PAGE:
No Problema store:

https://noproblematapes.bandcamp.com/album/mother-natures-silver-seed

 

“Mother Nature’s Silver Seed”:

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Track(s) of the Day Tuesday: FIT FOR AN AUTOPSY Black Mammoth and TREEREFLECTION Morning

Last week we unfortunately missed the deadline to add a new post to the segment “Track of the Day Tuesday”.  So today, in order to make up for last week, we have two tracks that you absolutely need to check out!

The first track you should give a listen to today is Fit For An Autopsy’s “Black Mammoth”.  Fit For An Autopsy is a band that I have recognized for years as one of the greatest modern deathcore bands.  Their profound lyricism and bone-crushing riffs and breakdowns have separated Fit For An Autopsy (FFAA) from the average modern deathcore band.  That being said, my standards for any material released by FFAA is extremely high, especially after their third full length record, “Absolute Hope, Absolute Hell”, was a very subpar follow up to one of greatest deathcore albums ever to be released, “Hellbound”.  So, when Fit For An Autopsy released “The Great Collapse” last Friday, my skepticism for whether or not FFAA will be able to redeem themselves was very high.  To my surprise, however, they greatly surpassed these expectations, and the track, “Black Mammoth”, was one of the leading factors that influenced this positive impression.

“Black Mammoth” is a track that discusses the vast negative impact of the Dakota Access Pipeline and how the destruction of the environment for various, insignificant reasons in situations similar to the Dakota Access Pipeline case study are not only drastic and inhumane towards those who live in these areas, but they also directly result in negative and irreversible consequences that affect all humans and inhabitants of this planet.  Even though FFAA is known for their remarkable lyricism, I was still pleasantly shocked to see them discuss such a significant topic in one of their tracks.  Not only is it rare that Fit For An Autopsy will discuss environmental issues in their music, but it is also extremely rare for environmental issues to be mentioned in metal music period!  Using their platform and limited space on their fourth full length album to discuss this prominent issue that we face today on a daily basis has caused my respect for Fit For An Autopsy to grow immensely.  Lyricism and lyrical message set aside, the instrumentation heard on “Black Mammoth” is easily the best performance on the entire record.  The melodic, yet still heavy riffs intertwine perfectly with Joe Badolato’s great vocal delivery, resulting in both a successful track and a record that surpasses its predecessor greatly.  Today you need to give this New Jersey based deathcore band a listen starting with the music video for “Black Mammoth” attached below.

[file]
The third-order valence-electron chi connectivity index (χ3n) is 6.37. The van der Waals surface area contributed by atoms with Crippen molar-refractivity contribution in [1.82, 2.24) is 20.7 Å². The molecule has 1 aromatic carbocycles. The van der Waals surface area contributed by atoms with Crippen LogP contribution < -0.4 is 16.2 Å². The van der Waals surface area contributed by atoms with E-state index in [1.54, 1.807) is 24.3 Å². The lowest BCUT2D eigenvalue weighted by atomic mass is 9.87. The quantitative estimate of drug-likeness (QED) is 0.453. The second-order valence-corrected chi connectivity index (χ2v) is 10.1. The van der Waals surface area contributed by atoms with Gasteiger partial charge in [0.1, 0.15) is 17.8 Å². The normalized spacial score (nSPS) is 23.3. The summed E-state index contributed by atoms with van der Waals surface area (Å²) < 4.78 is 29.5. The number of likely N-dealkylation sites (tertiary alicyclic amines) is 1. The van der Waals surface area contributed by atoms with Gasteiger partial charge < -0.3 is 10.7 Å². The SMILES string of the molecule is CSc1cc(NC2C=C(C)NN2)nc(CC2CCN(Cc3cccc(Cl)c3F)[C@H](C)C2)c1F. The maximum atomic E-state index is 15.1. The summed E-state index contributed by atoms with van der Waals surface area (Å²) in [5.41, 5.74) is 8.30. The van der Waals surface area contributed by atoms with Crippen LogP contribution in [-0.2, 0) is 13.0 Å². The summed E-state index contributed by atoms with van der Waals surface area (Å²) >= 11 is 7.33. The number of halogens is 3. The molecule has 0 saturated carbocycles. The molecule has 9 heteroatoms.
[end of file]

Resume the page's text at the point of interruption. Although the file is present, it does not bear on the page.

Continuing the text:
The only thing more polarizing than extreme metal is ambient and soothing, soundscape filled electronic music.  After you have listened to the brutally heavy track that is “Black Mammoth” you should listen to the simply relaxing track “Morning” by TREEREFLECTION.  TREEREFLECTION is yet another fantastic artist represented by the successful Chilean vaporwave label, No Problema Tapes.  TREEREFLECTION, like the other well known artists on No Problema Tapes, writes primarily in atmospheric ambient music that heavily relies on the use of soundscapes and various pads.  What makes TREEREFLECTION stand out amongst the other No Problema artists is the incorporation of samples of sounds heard in nature and even slight but noticeable beats that help give “Morning” an electronic music vibe.  This style of songwriting is soothing, relaxing, stress relieving, and in my opinion, helps greatly with focusing on work.  I unfortunately could not find a stream of the song “Morning” individually, so instead I’ve attached the entire album, “Overcast” below.  Without a doubt, “Morning”, along with any other track heard on “Overcast”, is something you need to listen to today.

Even though “Morning” and “Black Mammoth” are two completely different songs, they are both “The Track of the Day Tuesday” and you absolutely need to give them a listen.  Whether it’s the genre defining song writing or even the impactful lyrical content on “Black Mammoth”, or the relaxing, blissfulness of “Morning”, it’s fair to say that these tracks are phenomenal and easily the two songs you should listen to today.  Check our past “Track of the Day Tuesday” installments to see what other songs we recommend you listen to, and of course, let us know what tracks you think should be featured on future “Track of the Day Tuesday” posts!